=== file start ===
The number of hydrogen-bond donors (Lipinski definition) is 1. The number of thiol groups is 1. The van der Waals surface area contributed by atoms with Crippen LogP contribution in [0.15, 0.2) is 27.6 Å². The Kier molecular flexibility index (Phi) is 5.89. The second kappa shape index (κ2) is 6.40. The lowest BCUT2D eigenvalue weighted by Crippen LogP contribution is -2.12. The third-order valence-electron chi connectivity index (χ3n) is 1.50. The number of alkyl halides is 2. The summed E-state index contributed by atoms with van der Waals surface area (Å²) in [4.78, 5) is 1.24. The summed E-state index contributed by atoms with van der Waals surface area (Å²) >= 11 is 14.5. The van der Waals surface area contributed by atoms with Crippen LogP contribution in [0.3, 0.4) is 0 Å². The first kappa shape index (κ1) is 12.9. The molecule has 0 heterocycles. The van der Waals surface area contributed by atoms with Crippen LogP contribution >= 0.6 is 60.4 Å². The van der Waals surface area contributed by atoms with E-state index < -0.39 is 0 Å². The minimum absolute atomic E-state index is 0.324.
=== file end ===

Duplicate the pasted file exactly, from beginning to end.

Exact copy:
The number of hydrogen-bond donors (Lipinski definition) is 1. The number of thiol groups is 1. The van der Waals surface area contributed by atoms with Crippen LogP contribution in [0.15, 0.2) is 27.6 Å². The Kier molecular flexibility index (Phi) is 5.89. The second kappa shape index (κ2) is 6.40. The lowest BCUT2D eigenvalue weighted by Crippen LogP contribution is -2.12. The third-order valence-electron chi connectivity index (χ3n) is 1.50. The number of alkyl halides is 2. The summed E-state index contributed by atoms with van der Waals surface area (Å²) in [4.78, 5) is 1.24. The summed E-state index contributed by atoms with van der Waals surface area (Å²) >= 11 is 14.5. The van der Waals surface area contributed by atoms with Crippen LogP contribution in [0.3, 0.4) is 0 Å². The first kappa shape index (κ1) is 12.9. The molecule has 0 heterocycles. The van der Waals surface area contributed by atoms with Crippen LogP contribution >= 0.6 is 60.4 Å². The van der Waals surface area contributed by atoms with E-state index < -0.39 is 0 Å². The minimum absolute atomic E-state index is 0.324.